Note-Taking: Laptops vs. Notebooks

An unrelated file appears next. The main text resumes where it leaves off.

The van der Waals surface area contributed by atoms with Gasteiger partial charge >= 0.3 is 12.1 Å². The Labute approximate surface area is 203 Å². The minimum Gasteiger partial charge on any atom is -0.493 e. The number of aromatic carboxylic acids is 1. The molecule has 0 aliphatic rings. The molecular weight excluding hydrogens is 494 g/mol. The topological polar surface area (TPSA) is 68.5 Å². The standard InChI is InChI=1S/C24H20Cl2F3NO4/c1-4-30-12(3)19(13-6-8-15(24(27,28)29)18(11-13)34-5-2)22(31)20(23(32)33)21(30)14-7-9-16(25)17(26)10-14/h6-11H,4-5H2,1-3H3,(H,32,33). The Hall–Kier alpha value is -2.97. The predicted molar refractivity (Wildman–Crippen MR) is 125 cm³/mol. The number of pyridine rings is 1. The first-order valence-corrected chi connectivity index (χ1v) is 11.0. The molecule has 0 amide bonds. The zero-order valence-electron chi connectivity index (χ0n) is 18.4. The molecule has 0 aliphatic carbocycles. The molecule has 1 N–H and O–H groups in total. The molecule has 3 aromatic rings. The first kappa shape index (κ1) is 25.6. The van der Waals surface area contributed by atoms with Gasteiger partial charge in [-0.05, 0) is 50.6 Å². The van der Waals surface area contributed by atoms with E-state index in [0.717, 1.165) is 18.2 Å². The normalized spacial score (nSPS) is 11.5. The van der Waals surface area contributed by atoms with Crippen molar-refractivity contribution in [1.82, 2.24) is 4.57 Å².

Whether or not your teachers allowed you to take notes on laptops when you were in high school depends on where you went to school. For example, most of the friends I have now weren’t allowed to use laptops in class, but I went to boarding school where we were all issued school laptops at the beginning of the year – and we all took full advantage of this by bringing our computers to class with us. But now that you’re in college, you most likely have the choice as to what you want to use for taking notes. That is, unless your decision was made for you by a financial inability to procure a laptop – they are expensive, after all! But if you have a laptop and are trying to decide if you should reserve it for strictly recreational purposes (email, social media sites, casual web browsing, gaming) and/or as a study aid outside of class (to use for research projects, for example) or if you should bring it to class with you to take notes on, consider a few key points. Number one, some students choose not to bring laptops to class with them because it serves as a temptation. Unless you know of some software or blocking application that allows you to turn off all computer features except for Microsoft Word, it can sometimes take a great deal of discipline to not open Facebook or email when you’re supposed to be paying attention to the professor. For some students, it isn’t worth the risk to try to depend on themselves to not give into temptation. Number two, laptops tend to be heavier than notebooks. Especially if you are a commuter student who needs to carry all your books and materials around with you all day, it might not be worth it to lug around your laptop also. Of course, the flip side of this is that some newer laptop models are remarkably tiny and lightweight – lighter than your binders full of loose leaf paper might be by the end of the semester. Number three, some people feel like they process and remember material better when they’re writing it down. This tends to be because the brain is more actively engaged when it has to focus on writing, while typing allows the brain to become distanced and distracted. This may not be true for everyone, however, so it may take some personal experimentation before you find what suits you. Number four, many people (especially the generation raised on computers) find that they can type much more quickly than they can write, and so using a computer to take notes allows them to capture a larger portion of what the teacher says. One alternative is to use a recorder – most phones have apps that will do this – to record the lecture. Students then take rough notes (on either the computer or in a notebook) and flesh them out later by re-listening to the recording. In summation, there’s really no right answer when it comes to taking notes. You know yourself and your learning style best – but if you’re new to college and unsure of how to proceed, try both options out and see what works for you!

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